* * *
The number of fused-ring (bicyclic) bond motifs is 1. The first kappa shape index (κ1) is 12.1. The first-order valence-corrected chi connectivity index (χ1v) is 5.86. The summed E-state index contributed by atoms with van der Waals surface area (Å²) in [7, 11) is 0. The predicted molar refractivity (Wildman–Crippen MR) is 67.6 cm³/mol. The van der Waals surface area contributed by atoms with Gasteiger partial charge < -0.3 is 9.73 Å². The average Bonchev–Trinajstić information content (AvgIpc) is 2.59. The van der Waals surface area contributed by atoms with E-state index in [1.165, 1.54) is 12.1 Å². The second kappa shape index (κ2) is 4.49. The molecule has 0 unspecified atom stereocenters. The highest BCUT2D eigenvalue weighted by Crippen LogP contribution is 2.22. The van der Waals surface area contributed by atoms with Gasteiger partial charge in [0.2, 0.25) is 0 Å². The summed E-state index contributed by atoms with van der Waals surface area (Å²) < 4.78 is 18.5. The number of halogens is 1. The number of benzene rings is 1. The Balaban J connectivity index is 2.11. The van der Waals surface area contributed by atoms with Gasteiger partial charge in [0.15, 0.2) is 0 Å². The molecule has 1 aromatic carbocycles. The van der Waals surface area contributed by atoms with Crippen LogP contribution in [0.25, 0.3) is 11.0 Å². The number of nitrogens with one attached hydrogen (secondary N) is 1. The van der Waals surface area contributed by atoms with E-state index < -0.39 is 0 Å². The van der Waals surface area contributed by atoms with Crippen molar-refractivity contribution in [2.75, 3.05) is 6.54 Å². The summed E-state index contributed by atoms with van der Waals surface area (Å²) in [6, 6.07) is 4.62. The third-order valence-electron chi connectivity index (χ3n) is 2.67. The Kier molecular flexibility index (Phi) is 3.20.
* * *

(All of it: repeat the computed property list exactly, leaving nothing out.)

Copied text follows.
The number of fused-ring (bicyclic) bond motifs is 1. The first kappa shape index (κ1) is 12.1. The first-order valence-corrected chi connectivity index (χ1v) is 5.86. The summed E-state index contributed by atoms with van der Waals surface area (Å²) in [7, 11) is 0. The predicted molar refractivity (Wildman–Crippen MR) is 67.6 cm³/mol. The van der Waals surface area contributed by atoms with Gasteiger partial charge < -0.3 is 9.73 Å². The average Bonchev–Trinajstić information content (AvgIpc) is 2.59. The van der Waals surface area contributed by atoms with E-state index in [1.165, 1.54) is 12.1 Å². The second kappa shape index (κ2) is 4.49. The molecule has 0 unspecified atom stereocenters. The highest BCUT2D eigenvalue weighted by Crippen LogP contribution is 2.22. The van der Waals surface area contributed by atoms with Gasteiger partial charge in [0.2, 0.25) is 0 Å². The summed E-state index contributed by atoms with van der Waals surface area (Å²) < 4.78 is 18.5. The number of halogens is 1. The number of benzene rings is 1. The Balaban J connectivity index is 2.11. The van der Waals surface area contributed by atoms with Gasteiger partial charge in [0.15, 0.2) is 0 Å². The molecule has 1 aromatic carbocycles. The van der Waals surface area contributed by atoms with Crippen LogP contribution in [0.25, 0.3) is 11.0 Å². The number of nitrogens with one attached hydrogen (secondary N) is 1. The van der Waals surface area contributed by atoms with E-state index < -0.39 is 0 Å². The van der Waals surface area contributed by atoms with Crippen molar-refractivity contribution in [2.75, 3.05) is 6.54 Å². The summed E-state index contributed by atoms with van der Waals surface area (Å²) in [6, 6.07) is 4.62. The third-order valence-electron chi connectivity index (χ3n) is 2.67. The Kier molecular flexibility index (Phi) is 3.20.